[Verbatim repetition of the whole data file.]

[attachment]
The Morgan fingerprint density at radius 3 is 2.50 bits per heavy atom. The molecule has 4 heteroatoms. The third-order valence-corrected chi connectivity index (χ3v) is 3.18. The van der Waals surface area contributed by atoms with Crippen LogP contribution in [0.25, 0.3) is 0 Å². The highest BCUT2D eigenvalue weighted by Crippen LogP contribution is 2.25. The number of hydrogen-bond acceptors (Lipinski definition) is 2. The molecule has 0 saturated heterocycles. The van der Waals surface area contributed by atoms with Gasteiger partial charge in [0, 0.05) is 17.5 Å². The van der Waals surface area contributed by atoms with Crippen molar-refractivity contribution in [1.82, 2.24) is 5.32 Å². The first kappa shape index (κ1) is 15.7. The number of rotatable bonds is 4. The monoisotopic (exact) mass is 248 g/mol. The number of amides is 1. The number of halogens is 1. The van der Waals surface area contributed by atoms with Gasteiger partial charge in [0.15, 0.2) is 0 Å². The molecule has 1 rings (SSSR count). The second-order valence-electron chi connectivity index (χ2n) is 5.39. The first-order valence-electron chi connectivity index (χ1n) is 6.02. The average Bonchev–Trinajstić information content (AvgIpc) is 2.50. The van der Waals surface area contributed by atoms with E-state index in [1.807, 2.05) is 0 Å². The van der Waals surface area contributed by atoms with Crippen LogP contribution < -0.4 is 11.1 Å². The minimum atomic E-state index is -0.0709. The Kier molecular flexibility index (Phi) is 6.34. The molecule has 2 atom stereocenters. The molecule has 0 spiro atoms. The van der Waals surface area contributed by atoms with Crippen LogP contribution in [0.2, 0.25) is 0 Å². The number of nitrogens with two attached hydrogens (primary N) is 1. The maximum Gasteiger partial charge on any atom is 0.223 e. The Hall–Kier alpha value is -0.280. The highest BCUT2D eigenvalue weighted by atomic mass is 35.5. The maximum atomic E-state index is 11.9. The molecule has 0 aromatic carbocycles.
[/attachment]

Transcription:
The Morgan fingerprint density at radius 3 is 2.50 bits per heavy atom. The molecule has 4 heteroatoms. The third-order valence-corrected chi connectivity index (χ3v) is 3.18. The van der Waals surface area contributed by atoms with Crippen LogP contribution in [0.25, 0.3) is 0 Å². The highest BCUT2D eigenvalue weighted by Crippen LogP contribution is 2.25. The number of hydrogen-bond acceptors (Lipinski definition) is 2. The molecule has 0 saturated heterocycles. The van der Waals surface area contributed by atoms with Gasteiger partial charge in [0, 0.05) is 17.5 Å². The van der Waals surface area contributed by atoms with Crippen molar-refractivity contribution in [1.82, 2.24) is 5.32 Å². The first kappa shape index (κ1) is 15.7. The number of rotatable bonds is 4. The monoisotopic (exact) mass is 248 g/mol. The number of amides is 1. The number of halogens is 1. The van der Waals surface area contributed by atoms with Gasteiger partial charge in [0.15, 0.2) is 0 Å². The molecule has 1 rings (SSSR count). The second-order valence-electron chi connectivity index (χ2n) is 5.39. The first-order valence-electron chi connectivity index (χ1n) is 6.02. The average Bonchev–Trinajstić information content (AvgIpc) is 2.50. The van der Waals surface area contributed by atoms with E-state index in [1.807, 2.05) is 0 Å². The van der Waals surface area contributed by atoms with Crippen LogP contribution < -0.4 is 11.1 Å². The minimum atomic E-state index is -0.0709. The Kier molecular flexibility index (Phi) is 6.34. The molecule has 2 atom stereocenters. The molecule has 0 spiro atoms. The van der Waals surface area contributed by atoms with Crippen LogP contribution in [0.2, 0.25) is 0 Å². The number of nitrogens with two attached hydrogens (primary N) is 1. The maximum Gasteiger partial charge on any atom is 0.223 e. The Hall–Kier alpha value is -0.280. The highest BCUT2D eigenvalue weighted by atomic mass is 35.5. The maximum atomic E-state index is 11.9. The molecule has 0 aromatic carbocycles.